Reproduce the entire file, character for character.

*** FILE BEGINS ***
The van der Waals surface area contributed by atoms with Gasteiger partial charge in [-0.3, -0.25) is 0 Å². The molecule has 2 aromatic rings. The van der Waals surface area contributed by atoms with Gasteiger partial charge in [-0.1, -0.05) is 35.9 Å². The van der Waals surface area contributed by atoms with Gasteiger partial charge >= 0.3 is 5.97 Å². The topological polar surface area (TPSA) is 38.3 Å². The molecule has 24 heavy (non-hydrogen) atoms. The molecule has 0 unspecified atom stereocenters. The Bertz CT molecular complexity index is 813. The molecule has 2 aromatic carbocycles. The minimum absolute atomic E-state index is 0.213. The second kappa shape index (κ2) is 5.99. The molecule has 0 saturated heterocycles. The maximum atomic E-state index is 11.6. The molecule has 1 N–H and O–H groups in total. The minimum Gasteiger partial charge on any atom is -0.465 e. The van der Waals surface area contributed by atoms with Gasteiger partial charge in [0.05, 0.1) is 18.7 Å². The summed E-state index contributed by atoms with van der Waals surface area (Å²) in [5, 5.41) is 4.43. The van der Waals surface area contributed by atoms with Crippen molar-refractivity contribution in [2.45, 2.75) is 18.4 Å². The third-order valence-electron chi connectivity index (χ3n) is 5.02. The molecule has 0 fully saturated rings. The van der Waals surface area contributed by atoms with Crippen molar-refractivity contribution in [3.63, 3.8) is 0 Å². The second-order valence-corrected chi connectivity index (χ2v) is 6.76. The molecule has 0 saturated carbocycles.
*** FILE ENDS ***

The van der Waals surface area contributed by atoms with Gasteiger partial charge in [-0.3, -0.25) is 0 Å². The molecule has 2 aromatic rings. The van der Waals surface area contributed by atoms with Gasteiger partial charge in [-0.1, -0.05) is 35.9 Å². The van der Waals surface area contributed by atoms with Gasteiger partial charge >= 0.3 is 5.97 Å². The topological polar surface area (TPSA) is 38.3 Å². The molecule has 24 heavy (non-hydrogen) atoms. The molecule has 0 unspecified atom stereocenters. The Bertz CT molecular complexity index is 813. The molecule has 2 aromatic carbocycles. The minimum absolute atomic E-state index is 0.213. The second kappa shape index (κ2) is 5.99. The molecule has 0 saturated heterocycles. The maximum atomic E-state index is 11.6. The molecule has 1 N–H and O–H groups in total. The minimum Gasteiger partial charge on any atom is -0.465 e. The van der Waals surface area contributed by atoms with Gasteiger partial charge in [0.05, 0.1) is 18.7 Å². The summed E-state index contributed by atoms with van der Waals surface area (Å²) in [5, 5.41) is 4.43. The van der Waals surface area contributed by atoms with Crippen molar-refractivity contribution in [2.45, 2.75) is 18.4 Å². The third-order valence-electron chi connectivity index (χ3n) is 5.02. The molecule has 0 fully saturated rings. The van der Waals surface area contributed by atoms with Crippen molar-refractivity contribution in [3.63, 3.8) is 0 Å². The second-order valence-corrected chi connectivity index (χ2v) is 6.76. The molecule has 0 saturated carbocycles.